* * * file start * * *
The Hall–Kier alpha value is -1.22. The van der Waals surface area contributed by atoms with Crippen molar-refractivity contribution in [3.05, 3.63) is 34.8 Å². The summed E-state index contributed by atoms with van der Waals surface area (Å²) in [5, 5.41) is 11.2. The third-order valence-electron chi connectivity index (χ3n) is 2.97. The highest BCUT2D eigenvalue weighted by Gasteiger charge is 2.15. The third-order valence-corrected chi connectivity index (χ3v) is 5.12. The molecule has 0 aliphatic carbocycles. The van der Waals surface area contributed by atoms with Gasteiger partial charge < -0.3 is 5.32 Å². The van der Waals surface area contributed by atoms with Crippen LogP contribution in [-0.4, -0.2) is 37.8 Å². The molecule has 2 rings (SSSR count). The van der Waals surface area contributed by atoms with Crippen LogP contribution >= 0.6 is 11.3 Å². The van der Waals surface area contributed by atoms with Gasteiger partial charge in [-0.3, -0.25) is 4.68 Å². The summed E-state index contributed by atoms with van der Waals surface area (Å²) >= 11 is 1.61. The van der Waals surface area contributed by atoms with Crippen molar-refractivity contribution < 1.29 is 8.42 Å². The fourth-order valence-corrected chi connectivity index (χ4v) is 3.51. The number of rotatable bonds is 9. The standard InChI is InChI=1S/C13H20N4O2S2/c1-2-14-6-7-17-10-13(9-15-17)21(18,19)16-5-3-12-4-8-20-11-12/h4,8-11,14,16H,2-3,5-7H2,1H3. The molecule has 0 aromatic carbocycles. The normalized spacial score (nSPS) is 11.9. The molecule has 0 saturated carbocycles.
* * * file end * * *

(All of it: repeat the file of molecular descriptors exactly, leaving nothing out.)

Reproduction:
The Hall–Kier alpha value is -1.22. The van der Waals surface area contributed by atoms with Crippen molar-refractivity contribution in [3.05, 3.63) is 34.8 Å². The summed E-state index contributed by atoms with van der Waals surface area (Å²) in [5, 5.41) is 11.2. The third-order valence-electron chi connectivity index (χ3n) is 2.97. The highest BCUT2D eigenvalue weighted by Gasteiger charge is 2.15. The third-order valence-corrected chi connectivity index (χ3v) is 5.12. The molecule has 0 aliphatic carbocycles. The van der Waals surface area contributed by atoms with Gasteiger partial charge < -0.3 is 5.32 Å². The van der Waals surface area contributed by atoms with Crippen LogP contribution in [-0.4, -0.2) is 37.8 Å². The molecule has 2 rings (SSSR count). The van der Waals surface area contributed by atoms with Crippen LogP contribution >= 0.6 is 11.3 Å². The van der Waals surface area contributed by atoms with Gasteiger partial charge in [-0.3, -0.25) is 4.68 Å². The summed E-state index contributed by atoms with van der Waals surface area (Å²) >= 11 is 1.61. The van der Waals surface area contributed by atoms with Crippen molar-refractivity contribution < 1.29 is 8.42 Å². The fourth-order valence-corrected chi connectivity index (χ4v) is 3.51. The number of rotatable bonds is 9. The standard InChI is InChI=1S/C13H20N4O2S2/c1-2-14-6-7-17-10-13(9-15-17)21(18,19)16-5-3-12-4-8-20-11-12/h4,8-11,14,16H,2-3,5-7H2,1H3. The molecule has 0 aromatic carbocycles. The normalized spacial score (nSPS) is 11.9. The molecule has 0 saturated carbocycles.